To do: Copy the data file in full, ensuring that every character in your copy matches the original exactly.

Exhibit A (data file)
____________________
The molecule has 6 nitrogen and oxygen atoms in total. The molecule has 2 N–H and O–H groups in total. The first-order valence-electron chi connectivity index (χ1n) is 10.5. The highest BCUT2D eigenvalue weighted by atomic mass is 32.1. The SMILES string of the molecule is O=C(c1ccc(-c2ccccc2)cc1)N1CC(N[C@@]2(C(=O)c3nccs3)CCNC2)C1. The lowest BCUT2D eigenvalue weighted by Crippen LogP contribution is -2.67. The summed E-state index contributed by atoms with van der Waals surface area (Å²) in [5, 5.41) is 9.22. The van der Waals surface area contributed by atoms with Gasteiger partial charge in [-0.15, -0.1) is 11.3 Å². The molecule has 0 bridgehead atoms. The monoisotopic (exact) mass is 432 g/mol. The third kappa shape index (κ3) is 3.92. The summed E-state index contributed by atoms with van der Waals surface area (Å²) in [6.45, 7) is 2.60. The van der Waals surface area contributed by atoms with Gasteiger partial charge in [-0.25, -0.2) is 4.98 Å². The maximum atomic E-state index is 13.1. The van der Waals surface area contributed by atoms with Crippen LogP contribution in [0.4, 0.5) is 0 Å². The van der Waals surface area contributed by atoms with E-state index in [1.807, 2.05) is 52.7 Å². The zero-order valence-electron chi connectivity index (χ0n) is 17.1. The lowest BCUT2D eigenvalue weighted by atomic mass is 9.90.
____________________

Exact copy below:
The molecule has 6 nitrogen and oxygen atoms in total. The molecule has 2 N–H and O–H groups in total. The first-order valence-electron chi connectivity index (χ1n) is 10.5. The highest BCUT2D eigenvalue weighted by atomic mass is 32.1. The SMILES string of the molecule is O=C(c1ccc(-c2ccccc2)cc1)N1CC(N[C@@]2(C(=O)c3nccs3)CCNC2)C1. The lowest BCUT2D eigenvalue weighted by Crippen LogP contribution is -2.67. The summed E-state index contributed by atoms with van der Waals surface area (Å²) in [5, 5.41) is 9.22. The van der Waals surface area contributed by atoms with Gasteiger partial charge in [-0.15, -0.1) is 11.3 Å². The molecule has 0 bridgehead atoms. The monoisotopic (exact) mass is 432 g/mol. The third kappa shape index (κ3) is 3.92. The summed E-state index contributed by atoms with van der Waals surface area (Å²) in [6.45, 7) is 2.60. The van der Waals surface area contributed by atoms with Gasteiger partial charge in [-0.25, -0.2) is 4.98 Å². The maximum atomic E-state index is 13.1. The van der Waals surface area contributed by atoms with Crippen LogP contribution in [0.4, 0.5) is 0 Å². The van der Waals surface area contributed by atoms with E-state index in [1.807, 2.05) is 52.7 Å². The zero-order valence-electron chi connectivity index (χ0n) is 17.1. The lowest BCUT2D eigenvalue weighted by atomic mass is 9.90.